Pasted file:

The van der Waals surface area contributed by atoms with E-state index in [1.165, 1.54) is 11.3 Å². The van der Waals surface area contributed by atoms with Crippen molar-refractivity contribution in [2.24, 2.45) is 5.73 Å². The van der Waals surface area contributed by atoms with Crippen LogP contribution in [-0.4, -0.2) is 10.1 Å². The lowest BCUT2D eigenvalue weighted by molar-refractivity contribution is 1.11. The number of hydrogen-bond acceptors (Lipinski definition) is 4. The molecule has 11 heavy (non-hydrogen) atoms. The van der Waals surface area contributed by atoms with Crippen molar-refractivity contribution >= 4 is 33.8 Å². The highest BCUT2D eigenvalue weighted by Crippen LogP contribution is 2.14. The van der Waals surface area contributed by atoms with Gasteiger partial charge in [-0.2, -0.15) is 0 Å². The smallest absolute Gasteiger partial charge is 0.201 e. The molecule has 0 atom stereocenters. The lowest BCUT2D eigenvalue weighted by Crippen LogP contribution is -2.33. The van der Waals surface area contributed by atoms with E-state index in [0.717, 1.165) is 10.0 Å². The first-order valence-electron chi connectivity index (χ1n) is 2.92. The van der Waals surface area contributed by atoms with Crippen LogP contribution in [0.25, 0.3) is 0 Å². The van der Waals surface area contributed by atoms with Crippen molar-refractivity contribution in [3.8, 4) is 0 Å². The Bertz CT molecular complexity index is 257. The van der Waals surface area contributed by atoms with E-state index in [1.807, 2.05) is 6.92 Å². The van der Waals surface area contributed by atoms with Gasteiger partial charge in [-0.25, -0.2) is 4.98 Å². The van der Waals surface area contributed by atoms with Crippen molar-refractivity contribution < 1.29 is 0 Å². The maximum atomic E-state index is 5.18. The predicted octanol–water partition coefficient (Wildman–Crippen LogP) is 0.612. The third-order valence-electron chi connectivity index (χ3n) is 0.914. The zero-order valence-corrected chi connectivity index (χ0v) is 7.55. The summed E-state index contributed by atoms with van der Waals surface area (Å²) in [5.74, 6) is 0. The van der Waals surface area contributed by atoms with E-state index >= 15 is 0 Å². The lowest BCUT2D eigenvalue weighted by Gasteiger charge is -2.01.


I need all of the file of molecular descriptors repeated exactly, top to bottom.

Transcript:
The van der Waals surface area contributed by atoms with E-state index in [1.165, 1.54) is 11.3 Å². The van der Waals surface area contributed by atoms with Crippen molar-refractivity contribution in [2.24, 2.45) is 5.73 Å². The van der Waals surface area contributed by atoms with Crippen LogP contribution in [-0.4, -0.2) is 10.1 Å². The lowest BCUT2D eigenvalue weighted by molar-refractivity contribution is 1.11. The number of hydrogen-bond acceptors (Lipinski definition) is 4. The molecule has 11 heavy (non-hydrogen) atoms. The van der Waals surface area contributed by atoms with Crippen molar-refractivity contribution >= 4 is 33.8 Å². The highest BCUT2D eigenvalue weighted by Crippen LogP contribution is 2.14. The van der Waals surface area contributed by atoms with Gasteiger partial charge in [-0.2, -0.15) is 0 Å². The smallest absolute Gasteiger partial charge is 0.201 e. The molecule has 0 atom stereocenters. The lowest BCUT2D eigenvalue weighted by Crippen LogP contribution is -2.33. The van der Waals surface area contributed by atoms with E-state index in [0.717, 1.165) is 10.0 Å². The first-order valence-electron chi connectivity index (χ1n) is 2.92. The van der Waals surface area contributed by atoms with Crippen LogP contribution in [0.25, 0.3) is 0 Å². The van der Waals surface area contributed by atoms with Crippen molar-refractivity contribution in [3.8, 4) is 0 Å². The Bertz CT molecular complexity index is 257. The van der Waals surface area contributed by atoms with E-state index in [1.807, 2.05) is 6.92 Å². The van der Waals surface area contributed by atoms with Gasteiger partial charge in [-0.25, -0.2) is 4.98 Å². The van der Waals surface area contributed by atoms with Crippen molar-refractivity contribution < 1.29 is 0 Å². The maximum atomic E-state index is 5.18. The predicted octanol–water partition coefficient (Wildman–Crippen LogP) is 0.612. The third-order valence-electron chi connectivity index (χ3n) is 0.914. The zero-order valence-corrected chi connectivity index (χ0v) is 7.55. The summed E-state index contributed by atoms with van der Waals surface area (Å²) in [5.74, 6) is 0. The van der Waals surface area contributed by atoms with E-state index >= 15 is 0 Å². The lowest BCUT2D eigenvalue weighted by Gasteiger charge is -2.01.